The Brazil Senate unanimously approved a bill today that would delay implementation of the Brazil General Law for Data Protection, or LGPD, until January 1, 2021 and enforcement of fines and penalties until August 1, 2021.

The LGPD is currently scheduled to take effect on August 15, 2020. Passed in August 2018, the LGPD is the first comprehensive general data protection law in Latin America to be modeled after the European Union General Data Protection Regulation (“GDPR”).

Source: Brazil Senate Approves Bill Delaying LGPD Enforcement

Experts warn of privacy risk as US uses GPS to fight coronavirus spread

Use location data to fight coronavirus risks highlights the lack of safeguards for Americans’ personal data, academics and data scientists have warned.

The US Centers for Disease Control and Prevention (CDC) has turned to data provided by the mobile advertising industry to analyse population movements in the midst of the pandemic.

Owing to a lack of systematic privacy protections in the US, data collected by advertising companies is often extremely detailed: companies with access to GPS location data, such as weather apps or some e-commerce sites, have been known to sell that data on for ad targeting purposes.

Source: Experts warn of privacy risk as US uses GPS to fight coronavirus spread | Technology | The Guardian

EU Commission looks for feedback on GDPR

The European Commission will report on the application of the General Data Protection Regulation (GDPR) later this year. In accordance with Article 97 of the GDPR Commission is obliged to provide the report two years after its entry into application.

Commission opened for feedback its roadmap on the report on the application of the GDPR. Feedback will be taken into account for further development and fine tuning of the initiative.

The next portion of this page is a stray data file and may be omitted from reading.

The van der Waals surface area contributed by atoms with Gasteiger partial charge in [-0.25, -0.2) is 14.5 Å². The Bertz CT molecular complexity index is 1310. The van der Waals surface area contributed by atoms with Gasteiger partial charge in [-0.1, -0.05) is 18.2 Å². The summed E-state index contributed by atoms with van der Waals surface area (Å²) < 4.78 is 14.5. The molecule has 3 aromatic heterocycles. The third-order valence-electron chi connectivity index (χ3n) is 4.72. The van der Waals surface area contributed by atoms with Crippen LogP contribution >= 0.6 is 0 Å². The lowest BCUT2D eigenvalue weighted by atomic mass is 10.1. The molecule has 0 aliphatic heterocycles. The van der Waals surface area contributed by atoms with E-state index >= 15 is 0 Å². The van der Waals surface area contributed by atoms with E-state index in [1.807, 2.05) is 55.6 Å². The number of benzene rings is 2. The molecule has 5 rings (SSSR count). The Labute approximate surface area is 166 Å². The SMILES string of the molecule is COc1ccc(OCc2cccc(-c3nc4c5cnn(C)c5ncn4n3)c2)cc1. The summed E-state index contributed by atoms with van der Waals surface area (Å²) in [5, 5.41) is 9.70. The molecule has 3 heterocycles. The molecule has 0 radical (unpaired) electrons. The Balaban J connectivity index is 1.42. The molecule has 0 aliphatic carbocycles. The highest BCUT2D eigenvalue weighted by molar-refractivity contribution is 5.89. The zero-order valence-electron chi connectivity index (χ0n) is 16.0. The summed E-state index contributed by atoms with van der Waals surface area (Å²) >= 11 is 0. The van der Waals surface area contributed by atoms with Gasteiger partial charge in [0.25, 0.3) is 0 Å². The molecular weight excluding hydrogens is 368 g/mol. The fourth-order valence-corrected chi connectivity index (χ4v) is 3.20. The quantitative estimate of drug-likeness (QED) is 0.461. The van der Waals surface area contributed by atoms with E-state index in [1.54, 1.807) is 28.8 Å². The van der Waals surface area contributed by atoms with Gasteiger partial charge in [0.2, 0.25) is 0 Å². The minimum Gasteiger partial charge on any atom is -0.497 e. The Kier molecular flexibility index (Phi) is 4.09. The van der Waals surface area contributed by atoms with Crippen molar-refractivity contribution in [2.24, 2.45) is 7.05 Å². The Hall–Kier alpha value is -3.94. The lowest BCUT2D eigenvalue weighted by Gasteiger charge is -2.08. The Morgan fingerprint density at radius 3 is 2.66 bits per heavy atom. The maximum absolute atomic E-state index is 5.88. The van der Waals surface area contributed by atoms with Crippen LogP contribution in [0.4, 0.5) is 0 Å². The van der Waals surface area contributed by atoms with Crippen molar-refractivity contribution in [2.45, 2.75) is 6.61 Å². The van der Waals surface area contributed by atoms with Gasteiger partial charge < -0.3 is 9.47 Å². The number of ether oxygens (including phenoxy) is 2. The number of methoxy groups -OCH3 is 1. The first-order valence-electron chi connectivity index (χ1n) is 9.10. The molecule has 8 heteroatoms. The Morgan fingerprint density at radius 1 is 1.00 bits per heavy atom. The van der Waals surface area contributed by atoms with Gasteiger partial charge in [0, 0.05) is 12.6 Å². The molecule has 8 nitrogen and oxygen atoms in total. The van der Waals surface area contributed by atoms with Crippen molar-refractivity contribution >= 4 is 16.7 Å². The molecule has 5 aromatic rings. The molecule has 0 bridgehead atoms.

You can provide feedback until 29 April 2020.

Source: Report on the application of the General Data Protection Regulation

Armenia amends law to allow tracking of infected

The National Assembly of the Republic of Armenia on 31 March, 2020 passed amendments to the Law on Legal Regime of the State of Emergency and to the Law on Electronic Communication as a response to the current COVID-19 (‘Coronavirus’) pandemic.

Amendments in the Law on Electronic Communication will allow the tracking of individuals infected with the Coronavirus through smart phones and technical means.

Source: National Assembly of the Republic of Armenia | Official Web Site | parliament.am

China, coronavirus and surveillance: the messy reality

Although China has tools that many other governments would not be able to usually deploy to track potentially infected people, such as location data from individual phones and facial recognition technology, the state’s ability to access personal data is at times limited.

Co-ordination between different areas of the public sector is often sporadic and sometimes marred by bureaucratic rivalries — as the experience of the two Guangdong towns shows. Wary of alienating middle-class customers, whose lives now revolve around a series of apps on their smartphones, many private sector companies are reluctant to be seen handing over data.

Full article: China, coronavirus and surveillance: the messy reality – Getaka